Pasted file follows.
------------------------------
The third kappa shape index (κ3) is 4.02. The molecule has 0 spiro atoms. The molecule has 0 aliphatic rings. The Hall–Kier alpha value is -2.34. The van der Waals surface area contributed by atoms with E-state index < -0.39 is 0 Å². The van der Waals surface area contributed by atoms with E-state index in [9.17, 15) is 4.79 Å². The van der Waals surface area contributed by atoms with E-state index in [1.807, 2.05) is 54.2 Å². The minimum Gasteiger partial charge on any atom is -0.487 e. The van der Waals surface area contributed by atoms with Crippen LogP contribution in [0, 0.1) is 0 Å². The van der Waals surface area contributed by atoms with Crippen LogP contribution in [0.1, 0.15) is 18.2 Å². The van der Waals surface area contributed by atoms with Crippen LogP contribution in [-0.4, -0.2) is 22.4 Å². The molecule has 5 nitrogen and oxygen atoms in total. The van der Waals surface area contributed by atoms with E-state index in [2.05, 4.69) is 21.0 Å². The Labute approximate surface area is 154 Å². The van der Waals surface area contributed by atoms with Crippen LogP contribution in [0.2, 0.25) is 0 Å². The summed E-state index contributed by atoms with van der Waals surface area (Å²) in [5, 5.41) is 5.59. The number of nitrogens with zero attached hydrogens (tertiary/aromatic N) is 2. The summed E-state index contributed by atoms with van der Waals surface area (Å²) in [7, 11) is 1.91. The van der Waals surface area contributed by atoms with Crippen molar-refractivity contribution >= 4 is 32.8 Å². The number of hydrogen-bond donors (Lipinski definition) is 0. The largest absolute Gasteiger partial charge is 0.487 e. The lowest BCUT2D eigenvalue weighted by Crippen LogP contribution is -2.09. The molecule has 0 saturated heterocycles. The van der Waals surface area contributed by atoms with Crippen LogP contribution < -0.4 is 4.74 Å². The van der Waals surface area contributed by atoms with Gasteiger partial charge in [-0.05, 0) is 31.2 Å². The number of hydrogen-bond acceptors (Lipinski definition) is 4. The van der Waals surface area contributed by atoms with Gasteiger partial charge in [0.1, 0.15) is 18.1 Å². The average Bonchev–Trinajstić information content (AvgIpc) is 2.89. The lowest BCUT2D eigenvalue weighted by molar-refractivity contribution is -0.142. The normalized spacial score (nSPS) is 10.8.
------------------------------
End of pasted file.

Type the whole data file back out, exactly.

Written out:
The third kappa shape index (κ3) is 4.02. The molecule has 0 spiro atoms. The molecule has 0 aliphatic rings. The Hall–Kier alpha value is -2.34. The van der Waals surface area contributed by atoms with E-state index < -0.39 is 0 Å². The van der Waals surface area contributed by atoms with E-state index in [9.17, 15) is 4.79 Å². The van der Waals surface area contributed by atoms with E-state index in [1.807, 2.05) is 54.2 Å². The minimum Gasteiger partial charge on any atom is -0.487 e. The van der Waals surface area contributed by atoms with Crippen LogP contribution in [0, 0.1) is 0 Å². The van der Waals surface area contributed by atoms with Crippen LogP contribution in [0.1, 0.15) is 18.2 Å². The van der Waals surface area contributed by atoms with Crippen LogP contribution in [-0.4, -0.2) is 22.4 Å². The molecule has 5 nitrogen and oxygen atoms in total. The van der Waals surface area contributed by atoms with E-state index in [2.05, 4.69) is 21.0 Å². The Labute approximate surface area is 154 Å². The van der Waals surface area contributed by atoms with Crippen LogP contribution in [0.2, 0.25) is 0 Å². The summed E-state index contributed by atoms with van der Waals surface area (Å²) in [5, 5.41) is 5.59. The number of nitrogens with zero attached hydrogens (tertiary/aromatic N) is 2. The summed E-state index contributed by atoms with van der Waals surface area (Å²) in [7, 11) is 1.91. The van der Waals surface area contributed by atoms with Crippen molar-refractivity contribution >= 4 is 32.8 Å². The number of hydrogen-bond donors (Lipinski definition) is 0. The largest absolute Gasteiger partial charge is 0.487 e. The lowest BCUT2D eigenvalue weighted by Crippen LogP contribution is -2.09. The molecule has 0 saturated heterocycles. The van der Waals surface area contributed by atoms with Crippen LogP contribution < -0.4 is 4.74 Å². The van der Waals surface area contributed by atoms with Gasteiger partial charge in [-0.05, 0) is 31.2 Å². The number of hydrogen-bond acceptors (Lipinski definition) is 4. The van der Waals surface area contributed by atoms with Gasteiger partial charge in [0.1, 0.15) is 18.1 Å². The average Bonchev–Trinajstić information content (AvgIpc) is 2.89. The lowest BCUT2D eigenvalue weighted by molar-refractivity contribution is -0.142. The normalized spacial score (nSPS) is 10.8.